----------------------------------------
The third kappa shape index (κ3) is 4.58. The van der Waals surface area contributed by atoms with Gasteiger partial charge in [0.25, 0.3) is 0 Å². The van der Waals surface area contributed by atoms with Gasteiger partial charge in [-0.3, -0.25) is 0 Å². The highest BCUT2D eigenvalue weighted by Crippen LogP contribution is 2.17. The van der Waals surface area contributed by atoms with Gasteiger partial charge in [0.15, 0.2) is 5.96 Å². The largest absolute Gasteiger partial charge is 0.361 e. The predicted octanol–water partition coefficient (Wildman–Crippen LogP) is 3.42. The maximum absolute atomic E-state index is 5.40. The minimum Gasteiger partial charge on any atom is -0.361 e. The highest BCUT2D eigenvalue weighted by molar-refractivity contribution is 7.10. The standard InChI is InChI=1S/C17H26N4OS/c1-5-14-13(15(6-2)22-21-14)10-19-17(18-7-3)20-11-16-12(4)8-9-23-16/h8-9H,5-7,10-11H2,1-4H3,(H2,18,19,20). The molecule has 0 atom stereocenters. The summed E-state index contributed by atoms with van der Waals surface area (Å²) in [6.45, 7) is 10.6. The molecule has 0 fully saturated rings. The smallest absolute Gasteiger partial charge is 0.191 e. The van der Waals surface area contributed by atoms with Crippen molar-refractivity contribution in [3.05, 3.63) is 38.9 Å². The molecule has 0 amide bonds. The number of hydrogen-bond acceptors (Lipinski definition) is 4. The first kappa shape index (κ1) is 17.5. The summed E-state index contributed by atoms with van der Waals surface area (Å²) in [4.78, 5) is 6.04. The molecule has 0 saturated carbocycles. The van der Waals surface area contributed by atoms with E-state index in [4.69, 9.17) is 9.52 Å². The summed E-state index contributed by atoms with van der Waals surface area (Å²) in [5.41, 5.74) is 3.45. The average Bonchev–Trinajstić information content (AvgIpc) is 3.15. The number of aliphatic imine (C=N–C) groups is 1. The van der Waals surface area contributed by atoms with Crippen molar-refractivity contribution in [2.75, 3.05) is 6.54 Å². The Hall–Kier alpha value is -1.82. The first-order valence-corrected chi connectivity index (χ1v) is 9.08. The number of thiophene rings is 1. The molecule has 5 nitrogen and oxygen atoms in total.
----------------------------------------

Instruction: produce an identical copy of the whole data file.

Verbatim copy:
The third kappa shape index (κ3) is 4.58. The van der Waals surface area contributed by atoms with Gasteiger partial charge in [0.25, 0.3) is 0 Å². The van der Waals surface area contributed by atoms with Gasteiger partial charge in [-0.3, -0.25) is 0 Å². The highest BCUT2D eigenvalue weighted by Crippen LogP contribution is 2.17. The van der Waals surface area contributed by atoms with Gasteiger partial charge in [0.15, 0.2) is 5.96 Å². The largest absolute Gasteiger partial charge is 0.361 e. The predicted octanol–water partition coefficient (Wildman–Crippen LogP) is 3.42. The maximum absolute atomic E-state index is 5.40. The minimum Gasteiger partial charge on any atom is -0.361 e. The highest BCUT2D eigenvalue weighted by molar-refractivity contribution is 7.10. The standard InChI is InChI=1S/C17H26N4OS/c1-5-14-13(15(6-2)22-21-14)10-19-17(18-7-3)20-11-16-12(4)8-9-23-16/h8-9H,5-7,10-11H2,1-4H3,(H2,18,19,20). The molecule has 0 atom stereocenters. The summed E-state index contributed by atoms with van der Waals surface area (Å²) in [6.45, 7) is 10.6. The molecule has 0 fully saturated rings. The smallest absolute Gasteiger partial charge is 0.191 e. The van der Waals surface area contributed by atoms with Crippen molar-refractivity contribution in [3.05, 3.63) is 38.9 Å². The molecule has 0 amide bonds. The number of hydrogen-bond acceptors (Lipinski definition) is 4. The first kappa shape index (κ1) is 17.5. The summed E-state index contributed by atoms with van der Waals surface area (Å²) in [4.78, 5) is 6.04. The molecule has 0 saturated carbocycles. The van der Waals surface area contributed by atoms with E-state index in [4.69, 9.17) is 9.52 Å². The summed E-state index contributed by atoms with van der Waals surface area (Å²) in [5.41, 5.74) is 3.45. The average Bonchev–Trinajstić information content (AvgIpc) is 3.15. The number of aliphatic imine (C=N–C) groups is 1. The van der Waals surface area contributed by atoms with Crippen molar-refractivity contribution in [2.75, 3.05) is 6.54 Å². The Hall–Kier alpha value is -1.82. The first-order valence-corrected chi connectivity index (χ1v) is 9.08. The number of thiophene rings is 1. The molecule has 5 nitrogen and oxygen atoms in total.